I didn't see your other post asking about speedlites vs monolights, but to answer your questions on this post see below:
1) The Godox monolights you mentioned do seem like affordable studio lights, but from my experience with speedlites and monolights is that you essentially get what you pay for. I recommend doing your research on this brand and see if there are other reviews online. Key things I'd be paying attention to are issues with accurate color temperature, consistency in firing the flash for every shutter release, any issues with overheating, and the quality of the brackets for attaching them to a light stand. If all checks out, then I'd say go for them.
2) Another thing to consider with any monolight brand is the cost of their accessories. Some brands require a proprietary speed ring to attach proprietary light modifiers and reflectors. Also check to see their pricing on umbrellas, softboxes, and other modifiers is reasonable. Most of the big brands have speed rings that can fit standard light modifiers from other brands.
3) Once you've decided on what monolight you want to purchase, the next thing is to buy some decent light stands. Some brands sell their lights in kits that include them, but the stands are usually low quality and are flimsy. You're probably gonna ask what makes a good light stand? IMO, one that can support 5 times the weight of the monolight and have the ability to be weighed down by sand bags to provided added stability. Look for stands that can extend to at least 7 feet so they give you more flexibility on positioning the light on the subject.
1) If you live in the US or Canada, then Paul C Buff's Alienbee monolights are great for beginners. They're reasonably priced and their accessories are more affordable compared to big brands like Profoto, Broncolor and Westscott. Only problem is they do charge a bit much for shipping.
2) Elinchrom's D-light Rx system is also relatively affordable. You can find a kit with 2 400w/s monolights, stands and softboxes for around $850 from B&H or Adorama.
Thanks David, some very good points there.
Of course, I understand that paying more often gives you more, although I also find that this is clearly not a linear relationship. I find that for many things, you can often get 80-90% as good for a fraction of the price, but it requires patience and a lot of perspicacity while you shop.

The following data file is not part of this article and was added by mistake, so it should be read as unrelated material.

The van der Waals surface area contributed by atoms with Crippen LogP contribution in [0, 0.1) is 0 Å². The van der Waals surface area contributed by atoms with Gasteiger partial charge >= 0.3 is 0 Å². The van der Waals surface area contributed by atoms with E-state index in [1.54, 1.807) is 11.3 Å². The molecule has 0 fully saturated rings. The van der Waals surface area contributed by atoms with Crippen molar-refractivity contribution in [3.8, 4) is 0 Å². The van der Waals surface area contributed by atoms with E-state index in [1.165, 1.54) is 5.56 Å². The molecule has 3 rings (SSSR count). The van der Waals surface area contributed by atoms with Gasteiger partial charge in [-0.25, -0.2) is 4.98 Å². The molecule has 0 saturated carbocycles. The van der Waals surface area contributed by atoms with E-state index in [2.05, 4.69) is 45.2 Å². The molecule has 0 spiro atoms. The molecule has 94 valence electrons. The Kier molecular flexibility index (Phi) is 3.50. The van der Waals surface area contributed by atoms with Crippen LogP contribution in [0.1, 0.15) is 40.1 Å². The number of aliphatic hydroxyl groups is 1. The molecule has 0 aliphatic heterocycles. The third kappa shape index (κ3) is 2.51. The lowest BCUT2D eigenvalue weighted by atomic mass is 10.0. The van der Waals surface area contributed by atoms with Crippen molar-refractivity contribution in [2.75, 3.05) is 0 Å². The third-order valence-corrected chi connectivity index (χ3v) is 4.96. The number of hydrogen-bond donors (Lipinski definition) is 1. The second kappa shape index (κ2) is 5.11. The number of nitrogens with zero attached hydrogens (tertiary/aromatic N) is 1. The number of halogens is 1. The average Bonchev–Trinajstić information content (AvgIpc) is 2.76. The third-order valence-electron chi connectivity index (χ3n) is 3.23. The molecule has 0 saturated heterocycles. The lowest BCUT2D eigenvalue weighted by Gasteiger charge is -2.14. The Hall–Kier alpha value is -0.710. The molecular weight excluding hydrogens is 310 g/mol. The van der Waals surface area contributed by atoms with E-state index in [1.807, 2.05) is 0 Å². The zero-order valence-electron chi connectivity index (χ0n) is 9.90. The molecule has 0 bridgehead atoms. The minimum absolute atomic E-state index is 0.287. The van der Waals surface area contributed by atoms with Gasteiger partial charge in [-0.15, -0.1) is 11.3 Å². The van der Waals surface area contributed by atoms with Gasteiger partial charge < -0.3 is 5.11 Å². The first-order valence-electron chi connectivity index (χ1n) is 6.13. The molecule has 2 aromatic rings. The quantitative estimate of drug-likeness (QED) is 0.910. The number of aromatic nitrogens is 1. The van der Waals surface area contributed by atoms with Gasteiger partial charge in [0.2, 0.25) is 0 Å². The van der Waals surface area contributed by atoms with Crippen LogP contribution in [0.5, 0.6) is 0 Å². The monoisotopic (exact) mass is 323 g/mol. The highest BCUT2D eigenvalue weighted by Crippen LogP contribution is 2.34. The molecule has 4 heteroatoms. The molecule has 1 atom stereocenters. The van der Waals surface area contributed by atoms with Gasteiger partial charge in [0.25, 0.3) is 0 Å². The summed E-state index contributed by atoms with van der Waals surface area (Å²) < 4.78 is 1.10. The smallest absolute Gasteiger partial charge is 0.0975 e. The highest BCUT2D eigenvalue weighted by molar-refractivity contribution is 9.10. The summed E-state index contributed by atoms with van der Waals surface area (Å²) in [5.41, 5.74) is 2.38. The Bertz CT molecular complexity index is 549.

From my understanding, Godox has a good reputation as an entry level photography equipment provider, but surely can't be on par with the big guys. I'm not that concerned about the color temperature or overheating. Since I'm only an amateur, I have the time to deal with color adjustments in PP and also plan on doing quite a bit of B&W. I also don't plan on doing very intensive use so unless there really is a design issue, I doubt I'd overheat the thing much (although there is no fan onboard). Power stability and robustness are my main concern and I can't find much reliable info on that model from the net. If that is worth anything, Adorama appears to use Godox lower end variant of the strobe as their 'Flashpoint Budget Studio 300' strobe. The main disadvantage I see is that there is no HSS possibility with lower end monolights.
From my understanding, they have universal head with adapters for major brands of modifiers.
Alien bees are quite interesting, but again, they are more than 2.5 times more expensive at similar ratings. They do get 1 more stop of power adjustment, a more powerful modelling light and some track record, but I've not heard only good things about ABs.
Sadly, Einsteins or Elinchroms are just too expensive for me right now...